In January 1997, Vector found a new savior. A holding company called Trade-Link International, Ltd., was formed in the Bahamas to revive Vector as the cornerstone of a "luxury lifestyle product" company. Also included in this project was Stuart 51, a manufacturer of replica World War II aircraft.
TradeLink was incorporated as American Dream International Limited and announced a restructuring of the board of directors. California-based entrepreneur and TradeLink Chairman Waldon Randall Welty, former Lotus Cars board member Timothy J. Enright, and ex-director of parts and service of Automobili Lamborghini USA David P Kordeck replaced outgoing members of the Vector board.
Rose continued as Vector's president and Enright was elected chief operating officer and secretary.
With a further announcement that two cars had been sold by August 6, the directors planned two more cars to roll out of the newly reopened Vector facility and a total of 15 to be built by year's end. In the agreement between V'Power and American Dream, this production schedule was confirmed, with Lamborghini agreeing to supply 15 drivetrains over the next 12 months.
Streamlining continued. To save additional costs, the new company relocated its headquarters to the Florida manufacturing site. Rose resigned, leaving only a handful of people to carry on the torch.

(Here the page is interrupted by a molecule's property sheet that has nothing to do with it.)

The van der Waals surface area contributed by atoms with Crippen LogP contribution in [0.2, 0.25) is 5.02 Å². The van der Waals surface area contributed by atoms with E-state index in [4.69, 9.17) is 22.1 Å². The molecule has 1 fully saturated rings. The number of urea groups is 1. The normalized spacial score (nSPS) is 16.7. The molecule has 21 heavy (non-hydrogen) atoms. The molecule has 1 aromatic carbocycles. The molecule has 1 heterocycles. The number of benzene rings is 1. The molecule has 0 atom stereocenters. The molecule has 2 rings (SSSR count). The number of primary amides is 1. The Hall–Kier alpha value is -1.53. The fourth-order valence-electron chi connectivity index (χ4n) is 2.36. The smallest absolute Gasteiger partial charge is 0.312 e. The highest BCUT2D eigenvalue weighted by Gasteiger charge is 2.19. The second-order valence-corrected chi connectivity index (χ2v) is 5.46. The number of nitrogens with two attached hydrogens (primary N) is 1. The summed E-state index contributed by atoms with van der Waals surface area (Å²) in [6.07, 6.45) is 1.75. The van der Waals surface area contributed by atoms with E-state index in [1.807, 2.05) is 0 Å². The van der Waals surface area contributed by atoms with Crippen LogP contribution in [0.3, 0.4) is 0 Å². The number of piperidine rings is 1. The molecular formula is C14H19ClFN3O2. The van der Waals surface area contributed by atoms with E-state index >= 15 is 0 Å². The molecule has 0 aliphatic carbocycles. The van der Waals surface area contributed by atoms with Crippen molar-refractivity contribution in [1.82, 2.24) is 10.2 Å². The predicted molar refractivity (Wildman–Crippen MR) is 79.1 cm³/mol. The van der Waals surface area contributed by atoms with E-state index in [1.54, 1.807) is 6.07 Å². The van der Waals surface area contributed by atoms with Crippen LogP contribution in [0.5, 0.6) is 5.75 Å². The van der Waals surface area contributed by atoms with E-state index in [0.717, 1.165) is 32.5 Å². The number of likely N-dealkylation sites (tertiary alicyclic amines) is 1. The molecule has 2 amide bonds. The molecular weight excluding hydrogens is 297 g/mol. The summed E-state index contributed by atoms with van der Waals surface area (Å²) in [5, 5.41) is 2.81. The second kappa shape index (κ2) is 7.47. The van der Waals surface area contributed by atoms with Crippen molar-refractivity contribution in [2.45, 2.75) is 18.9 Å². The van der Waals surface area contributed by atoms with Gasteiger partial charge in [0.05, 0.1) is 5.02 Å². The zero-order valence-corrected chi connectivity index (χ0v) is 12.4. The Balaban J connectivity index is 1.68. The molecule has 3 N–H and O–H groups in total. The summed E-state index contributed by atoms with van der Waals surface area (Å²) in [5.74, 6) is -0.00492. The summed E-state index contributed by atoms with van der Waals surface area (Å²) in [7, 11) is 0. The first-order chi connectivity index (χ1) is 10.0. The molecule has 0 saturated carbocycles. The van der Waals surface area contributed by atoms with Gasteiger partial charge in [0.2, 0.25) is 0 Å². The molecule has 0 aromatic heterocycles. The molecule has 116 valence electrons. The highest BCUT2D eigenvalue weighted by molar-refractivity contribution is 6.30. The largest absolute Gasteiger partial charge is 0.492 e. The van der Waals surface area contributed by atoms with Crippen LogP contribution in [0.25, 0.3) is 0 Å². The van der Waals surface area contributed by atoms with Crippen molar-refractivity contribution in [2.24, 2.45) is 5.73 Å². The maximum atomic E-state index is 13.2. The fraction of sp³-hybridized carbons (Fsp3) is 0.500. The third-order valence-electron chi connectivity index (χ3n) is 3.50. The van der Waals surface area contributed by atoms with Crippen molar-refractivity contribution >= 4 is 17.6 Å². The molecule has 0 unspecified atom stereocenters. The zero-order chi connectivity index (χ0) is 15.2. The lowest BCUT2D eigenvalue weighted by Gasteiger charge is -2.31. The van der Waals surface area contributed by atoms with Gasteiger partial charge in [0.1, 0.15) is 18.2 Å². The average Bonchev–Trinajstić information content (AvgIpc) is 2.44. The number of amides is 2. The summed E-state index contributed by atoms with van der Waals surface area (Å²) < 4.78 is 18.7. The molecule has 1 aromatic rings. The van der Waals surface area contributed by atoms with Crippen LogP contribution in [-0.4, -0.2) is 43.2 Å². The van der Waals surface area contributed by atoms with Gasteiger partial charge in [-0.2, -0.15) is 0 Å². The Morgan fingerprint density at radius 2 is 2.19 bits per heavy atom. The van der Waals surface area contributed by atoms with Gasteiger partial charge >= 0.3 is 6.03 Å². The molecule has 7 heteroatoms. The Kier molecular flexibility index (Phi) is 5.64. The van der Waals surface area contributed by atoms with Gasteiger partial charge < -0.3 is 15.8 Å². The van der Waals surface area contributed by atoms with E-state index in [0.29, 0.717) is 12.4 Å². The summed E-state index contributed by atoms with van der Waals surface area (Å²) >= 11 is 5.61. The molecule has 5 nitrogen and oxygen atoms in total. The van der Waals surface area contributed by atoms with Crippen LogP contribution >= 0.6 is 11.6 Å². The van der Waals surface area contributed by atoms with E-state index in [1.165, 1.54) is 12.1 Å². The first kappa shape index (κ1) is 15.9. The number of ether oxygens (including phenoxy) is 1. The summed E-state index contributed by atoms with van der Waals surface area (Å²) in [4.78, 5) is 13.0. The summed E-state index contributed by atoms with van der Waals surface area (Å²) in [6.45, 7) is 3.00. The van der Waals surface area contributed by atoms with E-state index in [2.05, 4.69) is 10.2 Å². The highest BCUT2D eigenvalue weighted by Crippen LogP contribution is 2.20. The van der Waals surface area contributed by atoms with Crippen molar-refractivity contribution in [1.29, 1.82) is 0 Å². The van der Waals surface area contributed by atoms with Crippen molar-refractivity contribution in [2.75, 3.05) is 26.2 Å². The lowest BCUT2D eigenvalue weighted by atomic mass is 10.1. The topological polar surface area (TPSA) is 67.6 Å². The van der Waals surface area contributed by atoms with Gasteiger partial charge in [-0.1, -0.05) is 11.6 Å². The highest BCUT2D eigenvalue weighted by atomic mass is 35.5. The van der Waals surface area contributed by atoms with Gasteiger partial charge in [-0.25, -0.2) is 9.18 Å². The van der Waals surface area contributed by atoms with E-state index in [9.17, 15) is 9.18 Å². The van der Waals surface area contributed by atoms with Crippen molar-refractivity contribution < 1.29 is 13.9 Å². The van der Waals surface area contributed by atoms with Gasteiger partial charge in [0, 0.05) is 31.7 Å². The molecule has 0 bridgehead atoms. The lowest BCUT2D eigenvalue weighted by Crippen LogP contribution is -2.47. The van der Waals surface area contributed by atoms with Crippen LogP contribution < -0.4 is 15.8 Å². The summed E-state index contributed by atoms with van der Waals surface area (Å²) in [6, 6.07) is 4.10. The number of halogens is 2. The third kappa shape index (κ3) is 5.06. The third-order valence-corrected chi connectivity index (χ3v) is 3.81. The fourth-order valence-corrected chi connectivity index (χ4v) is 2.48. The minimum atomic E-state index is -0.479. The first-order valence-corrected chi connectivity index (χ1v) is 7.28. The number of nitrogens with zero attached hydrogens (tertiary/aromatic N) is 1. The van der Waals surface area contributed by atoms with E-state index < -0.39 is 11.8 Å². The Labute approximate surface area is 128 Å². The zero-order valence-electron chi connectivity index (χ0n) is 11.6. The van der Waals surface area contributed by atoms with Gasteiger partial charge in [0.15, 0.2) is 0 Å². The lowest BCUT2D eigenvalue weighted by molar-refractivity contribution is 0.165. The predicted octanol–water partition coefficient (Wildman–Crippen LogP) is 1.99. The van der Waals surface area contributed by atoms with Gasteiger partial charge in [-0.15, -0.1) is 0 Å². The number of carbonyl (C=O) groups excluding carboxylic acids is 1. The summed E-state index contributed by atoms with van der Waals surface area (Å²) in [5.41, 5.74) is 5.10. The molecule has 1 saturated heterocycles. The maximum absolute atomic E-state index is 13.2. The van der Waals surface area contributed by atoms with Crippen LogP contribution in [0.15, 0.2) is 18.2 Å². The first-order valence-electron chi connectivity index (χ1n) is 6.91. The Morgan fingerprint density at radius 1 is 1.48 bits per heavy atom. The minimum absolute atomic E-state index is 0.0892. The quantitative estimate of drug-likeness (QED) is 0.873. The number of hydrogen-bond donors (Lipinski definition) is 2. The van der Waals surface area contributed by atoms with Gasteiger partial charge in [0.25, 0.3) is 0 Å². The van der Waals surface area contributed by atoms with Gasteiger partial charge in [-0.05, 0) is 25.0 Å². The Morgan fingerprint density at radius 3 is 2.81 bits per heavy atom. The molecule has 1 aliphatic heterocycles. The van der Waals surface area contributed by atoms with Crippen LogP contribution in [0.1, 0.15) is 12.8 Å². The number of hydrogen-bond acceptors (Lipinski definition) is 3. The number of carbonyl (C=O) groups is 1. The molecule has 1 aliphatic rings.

This chapter of the story ends the way that a number had before, anticipating the emergence of the beautiful Vector butterfly from the cocoon it has called home for more than a quarter-century.
Proving that producing an automobile is a difficult venture. Vector Aeromotive seems poised to follow the lead of the Tucker, Kaiser, Frazer, Bricklin, and DeLorean into oblivion.
While none of the earlier makes lasted as long as the Vector, even the Tucker's paltry 51-unit model run demonstrates more success than the Vector model run of fewer than 35 cars. Even with the current effort, Vector's more than 25-year run remains a small footnote in the postwar American automotive scene.
Wiegert's removal from power has historic parallels to Ransom Olds's separation from the company that bears his name or William Durant's two exits from General Motors.
Like Olds and Durant before him, Wiegert would not let this setback stop his entrepreneurial spirit. He currently operates the AquaJet Corporation, building the high-powered Jet Bike watercraft in the same Wilmington offices where he once built the Vector W8. Wiegert vows to return to Vector some day.